What is the difference? The dollar-weighted return is closer to what the average investor actually earned than what the fund earned over time. So if a fund is up in one year and attracts much new money, then is down the next year, the simple average will overstate the return investors actually earned (i.e. the dollar-weighted average will be lower than the time average).

The article has a great example to understand the difference between this and what is largely reported. It also makes a strong point against "chasing returns".

Sunday, October 08, 2006

Yale's Money Guru Shares Wisdom with Masses

This one is really good! It is an NPR piece on David Swensen who manages Yale's Endowment fund. While Swenson has done remarkably well, his basic strategy is easily replicated and fits very well with the idea of market efficiency and diversification taught in almost every finance class, although not as well as Swenson does it!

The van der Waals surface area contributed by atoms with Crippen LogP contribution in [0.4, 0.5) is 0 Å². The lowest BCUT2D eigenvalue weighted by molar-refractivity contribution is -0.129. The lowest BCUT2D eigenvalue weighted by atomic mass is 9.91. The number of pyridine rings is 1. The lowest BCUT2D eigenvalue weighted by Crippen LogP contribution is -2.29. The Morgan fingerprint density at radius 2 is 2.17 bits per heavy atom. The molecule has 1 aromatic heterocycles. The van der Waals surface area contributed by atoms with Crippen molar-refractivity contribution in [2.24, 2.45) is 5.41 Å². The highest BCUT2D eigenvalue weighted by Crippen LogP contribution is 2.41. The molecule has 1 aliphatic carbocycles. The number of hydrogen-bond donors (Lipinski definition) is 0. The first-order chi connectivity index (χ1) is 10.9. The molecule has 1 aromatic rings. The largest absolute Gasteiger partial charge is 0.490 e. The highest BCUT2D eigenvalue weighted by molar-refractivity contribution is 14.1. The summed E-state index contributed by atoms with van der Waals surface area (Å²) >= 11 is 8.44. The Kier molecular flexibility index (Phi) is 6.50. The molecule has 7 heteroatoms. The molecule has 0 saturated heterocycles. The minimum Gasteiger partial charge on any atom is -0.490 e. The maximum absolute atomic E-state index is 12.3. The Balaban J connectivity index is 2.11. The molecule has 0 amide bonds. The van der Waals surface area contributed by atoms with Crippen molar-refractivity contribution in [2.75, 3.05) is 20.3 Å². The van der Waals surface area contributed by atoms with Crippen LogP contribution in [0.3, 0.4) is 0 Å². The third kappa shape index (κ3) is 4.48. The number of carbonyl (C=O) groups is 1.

NPR : Yale's Money Guru Shares Wisdom with Masses:

On his relative success:
" Yale University recently announced a 23 percent return on its investments, swelling its endowment to a whopping $18 billion. The man behind that investment success is David Swensen, one of the most gifted investors in the world. He's made an average 16 percent annual return over 21 years..."
On market efficiency:
"He says for-profit mutual funds have an inherent conflict of interest. They make money by charging fees that suck profits away from investors in the funds. In fact, over time -- when you factor in the fees, taxes and other costs -- he says your odds of beating the market in an actively managed fund are less than one in 100."
On diversification:
"Swensen teaches a course at Yale in which he airs his unorthodox view of the basics of a well-diversified portfolio. He argues that, by owning not only stocks and bonds but also holdings in real estate, timber, oil and gas, and other investments, you can get strong returns with less overall risk."